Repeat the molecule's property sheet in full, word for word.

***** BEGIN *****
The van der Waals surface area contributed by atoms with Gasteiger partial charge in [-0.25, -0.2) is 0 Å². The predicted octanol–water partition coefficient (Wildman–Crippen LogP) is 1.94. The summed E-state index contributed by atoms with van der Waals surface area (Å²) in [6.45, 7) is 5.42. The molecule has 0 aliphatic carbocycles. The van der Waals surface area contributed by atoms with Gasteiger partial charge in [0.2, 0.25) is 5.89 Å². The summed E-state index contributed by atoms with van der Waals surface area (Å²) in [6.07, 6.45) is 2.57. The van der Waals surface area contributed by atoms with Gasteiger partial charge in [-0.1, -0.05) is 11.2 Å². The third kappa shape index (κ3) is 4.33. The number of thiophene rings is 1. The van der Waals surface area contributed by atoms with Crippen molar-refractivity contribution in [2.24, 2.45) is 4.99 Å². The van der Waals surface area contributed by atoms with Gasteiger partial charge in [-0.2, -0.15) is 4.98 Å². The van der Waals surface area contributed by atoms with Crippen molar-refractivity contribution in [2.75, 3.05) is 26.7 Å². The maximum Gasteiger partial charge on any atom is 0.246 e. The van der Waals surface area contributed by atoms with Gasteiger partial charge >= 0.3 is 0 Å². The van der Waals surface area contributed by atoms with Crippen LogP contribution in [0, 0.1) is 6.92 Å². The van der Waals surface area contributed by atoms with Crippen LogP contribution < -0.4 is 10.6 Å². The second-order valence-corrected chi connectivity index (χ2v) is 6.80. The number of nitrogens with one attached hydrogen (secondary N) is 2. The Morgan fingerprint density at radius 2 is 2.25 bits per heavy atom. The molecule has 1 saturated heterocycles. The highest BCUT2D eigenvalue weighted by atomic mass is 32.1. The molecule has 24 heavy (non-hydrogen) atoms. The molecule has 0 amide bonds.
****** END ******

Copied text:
The van der Waals surface area contributed by atoms with Gasteiger partial charge in [-0.25, -0.2) is 0 Å². The predicted octanol–water partition coefficient (Wildman–Crippen LogP) is 1.94. The summed E-state index contributed by atoms with van der Waals surface area (Å²) in [6.45, 7) is 5.42. The molecule has 0 aliphatic carbocycles. The van der Waals surface area contributed by atoms with Gasteiger partial charge in [0.2, 0.25) is 5.89 Å². The summed E-state index contributed by atoms with van der Waals surface area (Å²) in [6.07, 6.45) is 2.57. The van der Waals surface area contributed by atoms with Gasteiger partial charge in [-0.1, -0.05) is 11.2 Å². The third kappa shape index (κ3) is 4.33. The number of thiophene rings is 1. The van der Waals surface area contributed by atoms with Crippen molar-refractivity contribution in [2.24, 2.45) is 4.99 Å². The van der Waals surface area contributed by atoms with Gasteiger partial charge in [-0.2, -0.15) is 4.98 Å². The van der Waals surface area contributed by atoms with Crippen molar-refractivity contribution in [2.75, 3.05) is 26.7 Å². The maximum Gasteiger partial charge on any atom is 0.246 e. The van der Waals surface area contributed by atoms with Gasteiger partial charge >= 0.3 is 0 Å². The van der Waals surface area contributed by atoms with Crippen LogP contribution in [0, 0.1) is 6.92 Å². The van der Waals surface area contributed by atoms with Crippen LogP contribution < -0.4 is 10.6 Å². The second-order valence-corrected chi connectivity index (χ2v) is 6.80. The number of nitrogens with one attached hydrogen (secondary N) is 2. The Morgan fingerprint density at radius 2 is 2.25 bits per heavy atom. The molecule has 1 saturated heterocycles. The highest BCUT2D eigenvalue weighted by atomic mass is 32.1. The molecule has 24 heavy (non-hydrogen) atoms. The molecule has 0 amide bonds.